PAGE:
I share a bunkbed with a younger brother who uses our communal toybox as his own nighttime Porta-potty. Another little brother sleeps in the crib down the hall. And, although she hasn't told me so, I'm pretty sure the bump growing under Mom's shirt is going to be another noisy, annoying little person...probably a boy. Our house is clean, but never quiet. I only have one Barbie doll, but she sleeps in the toybox and so her hair smells funny.
I don't want to go home today.
It is hard to be the oldest and to be the only girl. I am not even in kindergarten, but I feel wise and worn beyond my years. My lot in life is to be the helper, the example, the big sister. I love my parents and they love me. Mostly I enjoy bossing my brothers around. They are hyper, but harmless. Still, sometimes I just wish I had a pink canopy bed and a mother all to myself.
Somehow, magically, when I get home Mom senses my mood. She makes sugar sandwiches for lunch, sings Edelweiss to the boys and tucks them away for naps. Then, leaving dishes in the sink and laundry to be folded, she leads me to the living room and makes me a paper doll.
This paper doll is not like Barbie or Skipper. She doesn't have a ballgown or high heels. This doll is named Gabriele, just like me. And her wardrobe is very familiar--a yellow rosebud nightgown, striped turtlenecks and corduroys, even a dress with an animal-cracker-box print like the one I wear to church.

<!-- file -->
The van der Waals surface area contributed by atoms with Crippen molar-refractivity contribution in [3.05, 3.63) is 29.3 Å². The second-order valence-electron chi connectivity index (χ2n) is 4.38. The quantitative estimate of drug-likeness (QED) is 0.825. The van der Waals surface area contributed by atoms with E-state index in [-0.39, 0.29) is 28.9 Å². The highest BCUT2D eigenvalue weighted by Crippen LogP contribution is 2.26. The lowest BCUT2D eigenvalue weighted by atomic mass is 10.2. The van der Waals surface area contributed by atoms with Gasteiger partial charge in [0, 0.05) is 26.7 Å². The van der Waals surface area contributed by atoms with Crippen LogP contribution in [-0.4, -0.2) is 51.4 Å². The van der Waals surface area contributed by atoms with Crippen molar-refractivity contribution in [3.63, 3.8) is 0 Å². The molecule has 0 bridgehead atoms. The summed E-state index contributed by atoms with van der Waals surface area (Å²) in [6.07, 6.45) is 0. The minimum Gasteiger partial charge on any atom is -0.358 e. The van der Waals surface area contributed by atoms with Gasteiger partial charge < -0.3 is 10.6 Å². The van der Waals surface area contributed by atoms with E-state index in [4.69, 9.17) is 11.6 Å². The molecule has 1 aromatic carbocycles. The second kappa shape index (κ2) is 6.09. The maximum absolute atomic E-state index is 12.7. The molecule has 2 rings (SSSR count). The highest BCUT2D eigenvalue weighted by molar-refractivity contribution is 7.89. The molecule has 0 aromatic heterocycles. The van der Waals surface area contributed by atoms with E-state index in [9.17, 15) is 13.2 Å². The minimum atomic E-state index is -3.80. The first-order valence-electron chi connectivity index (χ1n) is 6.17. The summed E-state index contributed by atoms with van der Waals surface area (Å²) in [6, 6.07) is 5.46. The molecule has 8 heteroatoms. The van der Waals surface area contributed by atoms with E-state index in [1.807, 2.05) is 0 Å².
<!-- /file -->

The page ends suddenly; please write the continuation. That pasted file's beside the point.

Mom is good at drawing and even better at telling stories. She tells me all about the little doll-- Gabi --and the places she wears her cute clothes. She tells me, without really saying so, that she knows it is hard to be the oldest and to share a bunkbed and a toybox and a mom. She tells me she would rather sit beside me than clean up the kitchen or take the nap she needs.
And, even though I'm not yet old enough to go to school, I am educated in eternal truth that afternoon. I realize right then what a lucky, lucky girl I am. That having a mom who sings and draws and sits and listens and talks and understands is better than a million Barbie campers. That it's ok to share your mom with a whole bunch of siblings as long as she's the kind of mom who somehow loves each of you so completely that, individually, you go to sleep at night secure in the knowledge that you are her favorite child.
Happy Birthday, Mom!
I love you completely and forever.
From, Your Favorite